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TitleSoft-sediment deformation structures in alkaline lake deposits of Lower Permian Fengcheng Formation, Junggar Basin, NW China: implications for syn-sedimentary tectonic activity
AuthorTang, W B; Zhang, Y Y; Pe-Piper, G; Piper, D J WORCID logo; Guo, Z; Li, W
SourceSedimentary Geology vol. 406, 105719, 2020 p. 1-19,
Alt SeriesNatural Resources Canada, Contribution Series 20200098
PublisherElsevier B.V.
Mediapaper; on-line; digital
File formatpdf; html
Lat/Long WENS 80.0000 100.0000 50.8333 40.5000
Subjectssurficial geology/geomorphology; tectonics; sedimentology; Science and Technology; Nature and Environment; Lower Permian; tectonic environments; rifts; basins; deformation; faulting; depositional environment; lacustrine environments; sedimentary structures; seismicity; earthquakes; paleogeography; lithofacies; fans; deltas; Junggar Basin; Fengcheng Formation; Mahu Sag; Phanerozoic; Paleozoic; Permian
Illustrationslocation maps; geoscientific sketch maps; stratigraphic charts; profiles; lithologic sections; tables; cross-sections; photographs; correlation sections; models
Released2020 07 02
AbstractSoft-sediment deformation structures (SSDS) are an important tool for interpreting paleoseismicity and depositional environments in ancient basin successions. The northwestern margin of Junggar Basin is a key region for understanding the paleogeography and basin attributes of the Junggar Basin during the early Permian. In the Lower Permian (Kungurian) Fengcheng Formation, nine lithofacies are grouped into fan delta, fluvial delta, and shallow, deep and alkaline lacustrine facies associations. Vertical transitions of the sedimentary environments show that the lake basin experienced expansion during deposition of the Lower (P1f1) and Middle (P1f2) members and the shrinkage during the Upper Member (P1f3), which is consistent with the paleogeographic distribution of lithofacies in different members. Conventional cores show a wide variety of SSDS, including ductile (folds, convolute lamination, and load structures), hybrid ductile-brittle, and brittle deformation structures (microfaults, breccias, boudinage and sedimentary dikes). SSDS mainly occurred in a still and deep lacustrine environment. These deformation structures were not formed in any specific lacustrine environment, as there is no difference with the undeformed sedimentary units of the same sedimentary facies. Thus, the triggering mechanism is interpreted as intermittent earthquakes. Lake expansion under arid condition and SSDS intervals with vertical repetition and possible lateral continuity indicate that most seismicity was during the Middle member (P1f2), corresponding with the main activity on basin-bounding normal faults. The enhanced faulting at this time generated accommodation, creating lacustrine conditions in the basin depocenter. It is thus clear that the early Permian Mahu sag represents an active rift basin with bounding faults, and is not a foreland basin.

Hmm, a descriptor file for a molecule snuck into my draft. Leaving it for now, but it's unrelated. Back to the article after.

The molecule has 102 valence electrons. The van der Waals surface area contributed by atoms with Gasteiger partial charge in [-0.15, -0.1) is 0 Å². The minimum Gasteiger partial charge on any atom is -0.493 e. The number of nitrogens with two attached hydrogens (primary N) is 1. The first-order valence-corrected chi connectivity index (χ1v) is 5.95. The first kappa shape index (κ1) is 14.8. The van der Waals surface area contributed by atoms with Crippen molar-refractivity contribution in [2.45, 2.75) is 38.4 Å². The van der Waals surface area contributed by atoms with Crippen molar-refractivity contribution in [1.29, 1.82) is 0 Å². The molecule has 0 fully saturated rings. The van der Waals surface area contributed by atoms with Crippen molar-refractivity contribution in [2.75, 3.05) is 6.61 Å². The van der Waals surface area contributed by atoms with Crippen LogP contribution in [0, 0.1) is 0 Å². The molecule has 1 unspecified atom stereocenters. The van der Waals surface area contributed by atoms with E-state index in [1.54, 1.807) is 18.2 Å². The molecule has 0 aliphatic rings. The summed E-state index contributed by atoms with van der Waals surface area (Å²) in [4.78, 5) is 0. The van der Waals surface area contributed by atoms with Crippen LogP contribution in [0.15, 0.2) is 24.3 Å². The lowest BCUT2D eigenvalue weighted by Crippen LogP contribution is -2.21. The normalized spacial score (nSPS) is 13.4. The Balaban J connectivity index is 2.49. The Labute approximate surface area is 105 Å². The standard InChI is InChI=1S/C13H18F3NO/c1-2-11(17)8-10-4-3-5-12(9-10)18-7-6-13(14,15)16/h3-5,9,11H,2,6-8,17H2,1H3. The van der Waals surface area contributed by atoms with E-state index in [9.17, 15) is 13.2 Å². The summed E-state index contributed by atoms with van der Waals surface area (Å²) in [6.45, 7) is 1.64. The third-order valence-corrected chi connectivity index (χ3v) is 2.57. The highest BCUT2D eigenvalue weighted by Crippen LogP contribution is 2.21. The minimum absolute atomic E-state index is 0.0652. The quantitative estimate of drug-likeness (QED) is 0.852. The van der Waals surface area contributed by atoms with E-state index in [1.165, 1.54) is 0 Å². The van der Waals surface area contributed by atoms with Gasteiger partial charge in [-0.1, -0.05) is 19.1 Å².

Summary(Plain Language Summary, not published)
Distribution of structures created by earthquake shaking in old lake sediments provides evidence for the geological evolution of a petroleum-rich rift basin. Concepts are directly applicable to the Horton Group of Atlantic Canada.

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